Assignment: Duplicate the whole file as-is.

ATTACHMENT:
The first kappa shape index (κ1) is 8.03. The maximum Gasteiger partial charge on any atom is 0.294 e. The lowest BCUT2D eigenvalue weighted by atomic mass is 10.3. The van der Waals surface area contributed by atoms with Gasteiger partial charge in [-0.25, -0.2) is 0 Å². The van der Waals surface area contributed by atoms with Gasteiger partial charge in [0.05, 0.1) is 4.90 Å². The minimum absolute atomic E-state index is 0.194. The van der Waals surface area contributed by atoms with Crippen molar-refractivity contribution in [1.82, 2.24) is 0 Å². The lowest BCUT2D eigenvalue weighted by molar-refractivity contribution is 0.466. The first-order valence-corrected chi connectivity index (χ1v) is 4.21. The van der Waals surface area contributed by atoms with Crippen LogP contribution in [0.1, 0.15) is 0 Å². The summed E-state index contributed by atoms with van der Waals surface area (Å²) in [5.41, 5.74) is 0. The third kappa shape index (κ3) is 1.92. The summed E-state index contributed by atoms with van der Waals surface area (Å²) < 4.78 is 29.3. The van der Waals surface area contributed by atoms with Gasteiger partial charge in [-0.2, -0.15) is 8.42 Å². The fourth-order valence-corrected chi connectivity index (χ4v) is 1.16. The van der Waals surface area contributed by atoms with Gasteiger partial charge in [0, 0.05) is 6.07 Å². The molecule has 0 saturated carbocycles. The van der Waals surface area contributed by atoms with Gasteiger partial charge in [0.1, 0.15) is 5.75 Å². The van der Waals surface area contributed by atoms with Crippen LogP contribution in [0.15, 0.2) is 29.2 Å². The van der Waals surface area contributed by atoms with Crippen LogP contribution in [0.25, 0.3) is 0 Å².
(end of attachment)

The first kappa shape index (κ1) is 8.03. The maximum Gasteiger partial charge on any atom is 0.294 e. The lowest BCUT2D eigenvalue weighted by atomic mass is 10.3. The van der Waals surface area contributed by atoms with Gasteiger partial charge in [-0.25, -0.2) is 0 Å². The van der Waals surface area contributed by atoms with Gasteiger partial charge in [0.05, 0.1) is 4.90 Å². The minimum absolute atomic E-state index is 0.194. The van der Waals surface area contributed by atoms with Crippen molar-refractivity contribution in [1.82, 2.24) is 0 Å². The lowest BCUT2D eigenvalue weighted by molar-refractivity contribution is 0.466. The first-order valence-corrected chi connectivity index (χ1v) is 4.21. The van der Waals surface area contributed by atoms with Crippen LogP contribution in [0.1, 0.15) is 0 Å². The summed E-state index contributed by atoms with van der Waals surface area (Å²) in [5.41, 5.74) is 0. The third kappa shape index (κ3) is 1.92. The summed E-state index contributed by atoms with van der Waals surface area (Å²) < 4.78 is 29.3. The van der Waals surface area contributed by atoms with Gasteiger partial charge in [-0.2, -0.15) is 8.42 Å². The fourth-order valence-corrected chi connectivity index (χ4v) is 1.16. The van der Waals surface area contributed by atoms with Gasteiger partial charge in [0, 0.05) is 6.07 Å². The molecule has 0 saturated carbocycles. The van der Waals surface area contributed by atoms with Gasteiger partial charge in [0.1, 0.15) is 5.75 Å². The van der Waals surface area contributed by atoms with Crippen LogP contribution in [0.15, 0.2) is 29.2 Å². The van der Waals surface area contributed by atoms with Crippen LogP contribution in [0.25, 0.3) is 0 Å².